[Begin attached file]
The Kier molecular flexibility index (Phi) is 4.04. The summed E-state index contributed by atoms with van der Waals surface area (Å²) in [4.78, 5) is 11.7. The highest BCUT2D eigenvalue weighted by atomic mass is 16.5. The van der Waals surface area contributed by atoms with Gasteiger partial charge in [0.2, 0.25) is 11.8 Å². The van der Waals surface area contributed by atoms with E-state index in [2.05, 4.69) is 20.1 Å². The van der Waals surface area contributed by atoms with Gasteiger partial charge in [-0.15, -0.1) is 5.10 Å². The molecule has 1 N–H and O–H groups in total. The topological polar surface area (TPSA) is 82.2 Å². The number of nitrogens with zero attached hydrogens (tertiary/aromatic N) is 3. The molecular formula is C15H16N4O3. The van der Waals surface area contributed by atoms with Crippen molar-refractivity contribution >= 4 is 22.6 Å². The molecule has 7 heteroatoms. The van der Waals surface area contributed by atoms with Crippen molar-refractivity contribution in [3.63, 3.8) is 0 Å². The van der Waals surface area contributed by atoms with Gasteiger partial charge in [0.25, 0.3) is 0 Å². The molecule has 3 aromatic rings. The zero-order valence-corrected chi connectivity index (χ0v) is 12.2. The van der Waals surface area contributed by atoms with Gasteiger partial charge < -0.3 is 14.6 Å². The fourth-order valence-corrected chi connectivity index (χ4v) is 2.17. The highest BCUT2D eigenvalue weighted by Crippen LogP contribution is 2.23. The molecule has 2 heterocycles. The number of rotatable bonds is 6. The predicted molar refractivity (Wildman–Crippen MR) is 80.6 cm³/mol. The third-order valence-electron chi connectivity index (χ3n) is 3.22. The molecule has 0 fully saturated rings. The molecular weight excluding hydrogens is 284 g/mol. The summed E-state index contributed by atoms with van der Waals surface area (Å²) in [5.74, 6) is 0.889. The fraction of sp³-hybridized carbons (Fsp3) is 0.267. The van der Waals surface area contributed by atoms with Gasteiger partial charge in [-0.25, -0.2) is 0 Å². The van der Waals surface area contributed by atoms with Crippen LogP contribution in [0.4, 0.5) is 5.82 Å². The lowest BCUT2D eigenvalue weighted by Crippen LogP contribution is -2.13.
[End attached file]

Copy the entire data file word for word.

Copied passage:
The Kier molecular flexibility index (Phi) is 4.04. The summed E-state index contributed by atoms with van der Waals surface area (Å²) in [4.78, 5) is 11.7. The highest BCUT2D eigenvalue weighted by atomic mass is 16.5. The van der Waals surface area contributed by atoms with Gasteiger partial charge in [0.2, 0.25) is 11.8 Å². The van der Waals surface area contributed by atoms with E-state index in [2.05, 4.69) is 20.1 Å². The van der Waals surface area contributed by atoms with Gasteiger partial charge in [-0.15, -0.1) is 5.10 Å². The molecule has 1 N–H and O–H groups in total. The topological polar surface area (TPSA) is 82.2 Å². The number of nitrogens with zero attached hydrogens (tertiary/aromatic N) is 3. The molecular formula is C15H16N4O3. The van der Waals surface area contributed by atoms with Crippen molar-refractivity contribution >= 4 is 22.6 Å². The molecule has 7 heteroatoms. The van der Waals surface area contributed by atoms with Crippen molar-refractivity contribution in [3.63, 3.8) is 0 Å². The van der Waals surface area contributed by atoms with Gasteiger partial charge in [0.25, 0.3) is 0 Å². The molecule has 3 aromatic rings. The zero-order valence-corrected chi connectivity index (χ0v) is 12.2. The van der Waals surface area contributed by atoms with Gasteiger partial charge < -0.3 is 14.6 Å². The fourth-order valence-corrected chi connectivity index (χ4v) is 2.17. The highest BCUT2D eigenvalue weighted by Crippen LogP contribution is 2.23. The molecule has 2 heterocycles. The number of rotatable bonds is 6. The predicted molar refractivity (Wildman–Crippen MR) is 80.6 cm³/mol. The third-order valence-electron chi connectivity index (χ3n) is 3.22. The molecule has 0 fully saturated rings. The molecular weight excluding hydrogens is 284 g/mol. The summed E-state index contributed by atoms with van der Waals surface area (Å²) in [5.74, 6) is 0.889. The fraction of sp³-hybridized carbons (Fsp3) is 0.267. The van der Waals surface area contributed by atoms with Gasteiger partial charge in [-0.25, -0.2) is 0 Å². The van der Waals surface area contributed by atoms with Crippen LogP contribution in [0.4, 0.5) is 5.82 Å². The lowest BCUT2D eigenvalue weighted by Crippen LogP contribution is -2.13.